Just as the world and his dog was heartily sick of WWII settings, Relic’s blistering RTS managed to make us all care again. ‘Visceral’ may be horribly overused in games criticism, but rarely has the word been applied more accurately than to CoH’s shudderingly intense combat. Tough, gritty and oddly beautiful, it elevated its creator among the giants of the strategy genre.
Supreme Commander (February 2007)
Chris Taylor and Gas Powered Games might be in the headlines for very different reasons at the moment, but back in 2007 this talented studio was making waves with a truly brilliant RTS. Supreme Commander was grand-scale warfare at its most exhaustive and exhausting – with some of the best AI in the business putting up a heck of a fight, every hard-earned victory was worthy of a triumphant air-punch.
S.T.A.L.K.E.R (March 2007)
Frightening, surprising, intense and ambitious? Or scrappy, buggy, overwhelming and confusing? S.T.A.L.K.E.R was all of the above and more, a sandbox-survival horror-RPG-FPS-adventure that cast you as a scavenger around the ruins of Chernobyl. Everyone’s experience was different: ours involved a lot of nervy creeping around in the dark, punctuated by terrified shrieks whenever a mutant spotted us. And we loved (almost) every minute of it.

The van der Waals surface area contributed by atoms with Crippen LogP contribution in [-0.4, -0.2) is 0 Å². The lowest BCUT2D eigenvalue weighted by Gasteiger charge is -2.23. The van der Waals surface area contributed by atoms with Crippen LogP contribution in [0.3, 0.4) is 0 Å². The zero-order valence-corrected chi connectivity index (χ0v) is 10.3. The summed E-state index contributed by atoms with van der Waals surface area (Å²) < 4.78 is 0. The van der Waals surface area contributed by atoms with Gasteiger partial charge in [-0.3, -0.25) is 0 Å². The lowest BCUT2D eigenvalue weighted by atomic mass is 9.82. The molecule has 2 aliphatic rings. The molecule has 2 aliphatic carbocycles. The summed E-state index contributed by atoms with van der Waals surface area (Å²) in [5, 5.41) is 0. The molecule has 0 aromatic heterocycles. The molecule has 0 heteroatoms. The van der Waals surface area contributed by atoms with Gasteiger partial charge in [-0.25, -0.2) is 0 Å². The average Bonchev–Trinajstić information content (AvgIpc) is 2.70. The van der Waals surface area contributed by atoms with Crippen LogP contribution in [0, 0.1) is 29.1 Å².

Red Faction: Guerrilla (September 2009)
God bless Geo-Mod 2.0. It’s rare we’re minded to salute a physics engine, but the unparalleled destruction it enabled is what made Volition’s game such a giddy joy to play. After all, why just shoot an enemy when you can topple a multi-storey building onto him? Expertly paced, with a campaign that escalated into hysterical carnage, Guerrilla may have been unrefined at times but boy was it fun.
Metro 2033 (March 2010)
A rare thing: a great shooter with shooting that isn’t that great. Metro’s gunplay is lacking in feedback, but it’s hard to care too much in a world this rich and enveloping. Every inch of 4A Games’ subterranean nightmare is permeated with an atmosphere so thick you could slice it. This is the FPS as survival horror, and as appropriately brutal and hard-edged as that suggests.
Darksiders (September 2010)
A tilt of the hat to its sequel, too, but we’ve got rather a soft spot for Vigil’s original, even if ‘original’ is hardly a word you’d use to describe Darksiders’ unholy blend of Zelda and God of War. If you’re going to steal, though, then be sure to pinch from the best, and this post-apocalyptic tale did just that, marrying puzzly exploration with thrillingly weighty scraps, topped off nicely by some fine Joe Mad artwork.
Saints Row: The Third (November 2011)
What started out as a poor man’s GTA began to find its own identity in the follow-up, but it wasn’t until the third game that Saints Row realised its true potential. It was a monument to excess, a crude, coarse, tawdry descent into debauchery that was almost operatic in its tastelessness. Some remained immune to its charms (if that’s the right word) but there was genuine sophistication behind the silliness. Dumb, then, but artfully so.
This is no place for a horse.